The Black Widow arc was the best of the film, and I am so glad Joss fought for her. People en masse think superheroes, they tend to expect a boy's club. Studios try to reinforce these beliefs to improve a film's success. But it takes movies like Avengers, writers like Joss, characters like Black Widow, to redefine the standard.
Does anyone else find it sad that geeky women and girls like Jill (and myself and I'm sure quite a few others) got really excited about a superhero that wasn't offensive to women? I mean, it's Joss, so I never really thought it would be (at least on a conscious level). But I definitely walked out of the theater excited about that very fact. It's disappointing that the bar has dropped so low in my mind that "not offensive" is super exciting. That said though, I do think that Joss went beyond just "Not Offensive" and created a wonderful female character that both surprised and delighted me.

One the Bechdel Test front, I'm not too surprised it didn't pass, all of these characters, with the exception of the shield agents, were coming off their own movies, and not a one of them had a female titular character. So even adding Maria Hill was a bonus.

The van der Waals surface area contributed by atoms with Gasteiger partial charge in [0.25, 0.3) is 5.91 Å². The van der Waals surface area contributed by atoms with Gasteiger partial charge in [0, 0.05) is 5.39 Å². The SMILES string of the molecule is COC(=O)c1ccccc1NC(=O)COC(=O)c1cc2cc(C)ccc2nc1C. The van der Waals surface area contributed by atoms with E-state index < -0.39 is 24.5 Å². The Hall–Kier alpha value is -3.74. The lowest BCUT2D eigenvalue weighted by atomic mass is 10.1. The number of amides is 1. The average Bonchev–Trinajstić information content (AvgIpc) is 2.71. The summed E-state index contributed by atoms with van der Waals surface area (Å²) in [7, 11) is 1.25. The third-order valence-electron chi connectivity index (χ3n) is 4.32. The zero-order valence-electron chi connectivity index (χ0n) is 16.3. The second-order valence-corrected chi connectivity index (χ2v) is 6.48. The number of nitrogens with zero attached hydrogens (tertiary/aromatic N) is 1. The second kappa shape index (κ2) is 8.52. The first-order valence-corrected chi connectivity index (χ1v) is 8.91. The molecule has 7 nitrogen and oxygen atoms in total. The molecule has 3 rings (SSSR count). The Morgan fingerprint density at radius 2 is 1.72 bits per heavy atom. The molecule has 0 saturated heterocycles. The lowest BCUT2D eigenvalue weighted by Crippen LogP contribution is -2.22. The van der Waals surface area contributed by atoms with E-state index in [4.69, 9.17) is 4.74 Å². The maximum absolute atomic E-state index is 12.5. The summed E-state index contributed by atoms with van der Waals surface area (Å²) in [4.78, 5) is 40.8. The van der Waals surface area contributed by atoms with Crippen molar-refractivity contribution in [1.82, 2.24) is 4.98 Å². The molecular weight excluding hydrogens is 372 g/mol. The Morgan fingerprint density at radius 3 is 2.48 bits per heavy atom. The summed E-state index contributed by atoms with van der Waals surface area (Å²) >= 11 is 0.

prettymayk, I have to say though, I find that the "reverse" Bechdel test is laughably easy to pass. I'm not quite sure which movies you were testing, but I would say with the exception of romantic comedies, the vast majority of films have two named male characters that talk to each other about something other than a woman.
Yeah, reverse Bechdel is depressing. Short of a film where nobody speaks (or perhaps is named - that may be more likely), it's difficult to fail. (Possibly a rom-com or two, though I bet there's always a scene where the frustrated love interest works off his frustration in a manly round of golf and/or whisky shots and talks about something other than women on purpose...)
Never heard of the Bechdel test until now, that's fascinating.